Evan Meyer

Family Services Counselor 

Joined Open Sky: May 2009
In Wilderness Therapy since: 2009

Interview with Evan

Q. Why do you work in wilderness therapy?

I work in wilderness therapy because it is the most rewarding job that I can imagine at this point in my life.  The work is challenging and provides a lot of opportunity for personal growth. It also feels good to know that this line of work has a positive impact on people and the larger world. I love being outside and sharing the magic of the wilderness with other people.

Q. Why do you think wilderness therapy works?

I think wilderness therapy works because it gives participants a chance to go back to their roots as human beings. Students live in small communities, share chores, cooking and lots of time sitting around a fire and interacting with each other. Life is simple and basic survival is a large part of the everyday experience. This is what humans did for thousands of years without all of the distractions of the modern world.  Living simply and in small groups creates emotional safety that is just not present in our culture.

Q. What do you think Open Sky student's need?

One of the most common things that cultures and communities around the world share is ceremony and rites of passage. Our culture does not really have either. I believe that these two things are extremely important to give people a sense of belonging and a strong sense of self worth. I believe that a lot of Open Sky students do not have a strong sense of self worth or belonging and need ceremony and rites of passage to feel good about themselves.

Q.  If you were able to meet anyone (living or dead) who would it be and why?

The person who I would like to meet lives deep in the woods somewhere. I am sure that this person exists somewhere in the world, I just do not know their name or where to find him or her. He or she holds wisdom and knowledge long forgotten by our culture, we would call it magic. They know how to talk to plants and animals and listen to the whispers of the stars and many other things. I want to meet this person because this is the kind of wisdom that I seek.

Q.  What are a few of the defining moments in your life and why?

The first backpacking trip that I did when I was 15 forever changed my view of what is important in life.  I stopped being concerned with being cool and wearing the right cloths, I started to become aware of social and environmental issues around the world and put thought and effort into these instead of my image.  On my 20th birthday, I hiked to the top of a peak under the full moon and watched the sunrise from the top. This hike forever changed my spirituality. I felt more close to “God” or “Life” or “the great spirit” than I ever had before. I got the overwhelming sense that I was taken care of, whatever I want,  I just have to try for and things will work out for me.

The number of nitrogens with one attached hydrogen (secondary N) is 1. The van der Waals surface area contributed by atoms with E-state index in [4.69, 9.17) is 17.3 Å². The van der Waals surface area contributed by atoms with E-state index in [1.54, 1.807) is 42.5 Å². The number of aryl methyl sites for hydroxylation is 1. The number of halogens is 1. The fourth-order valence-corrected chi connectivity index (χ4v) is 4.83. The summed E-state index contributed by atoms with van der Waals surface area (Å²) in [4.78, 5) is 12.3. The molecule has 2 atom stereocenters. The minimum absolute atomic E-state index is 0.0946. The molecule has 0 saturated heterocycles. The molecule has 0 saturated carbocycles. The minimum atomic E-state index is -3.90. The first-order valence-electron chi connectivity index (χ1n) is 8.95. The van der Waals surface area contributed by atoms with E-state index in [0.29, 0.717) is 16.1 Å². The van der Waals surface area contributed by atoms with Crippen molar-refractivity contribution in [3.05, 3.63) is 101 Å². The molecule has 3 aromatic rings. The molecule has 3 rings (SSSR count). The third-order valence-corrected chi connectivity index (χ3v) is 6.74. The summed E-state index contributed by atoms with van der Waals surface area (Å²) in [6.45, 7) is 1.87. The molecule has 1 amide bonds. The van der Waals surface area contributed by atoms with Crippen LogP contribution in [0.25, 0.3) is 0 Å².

Q.  Who has been your greatest inspiration and why?

My dog, Little Bear, has been my biggest inspiration. He toughs out adverse weather or temperature without complaint.  He never complains about eating the same meal every day and does not look at food as a pleasure but merely a means of sustenance so that he can live his life to the fullest. Little Bear always lives in the moment. He never knows what the day is going to bring and just accepts whatever comes. On backpacking trips he is not concerned with the route or blisters, he is just concerned with smells and animals. He does what he wants when he wants and the only thing he stresses out about is whether or not he gets to go hiking when we leave the house.

Q. What are your unique gifts and/or experiences that help our students?

I have a love of the wilderness that can be contagious. I am pretty good at plant identification, which some student really get in to. I also have a calm and steady presence that can be grounding and comforting for students. I also simply love what I do for a living and many of the things that Open Sky does such as yoga, meditation, fire making, spoon making and hiking.

Q.  What do you like to do for fun when you are not working in the field?

I spend a lot of time on bikes during my off shifts, mostly mountain bikes but I also enjoy road biking. I love to go for long hikes and look for edible and medicinal plants and mushrooms. I love to cook meals for friends and family. I have recently gotten into wood working, making spoons and other kitchen utensils.


Professional Experience

Schmueser, Gordon, Meyer, INC.
Field Surveyor

Earth Origins Seeds
Head Gardener

Sunlight Ski and Bike
Ski and Bike Mechanic, Salesman

Mountain Bike Specialists
Bicycle Mechanic

Turtle Lake Refuge
Volunteer


Education

Fort Lewis College, Durango, Colorado
Various coursework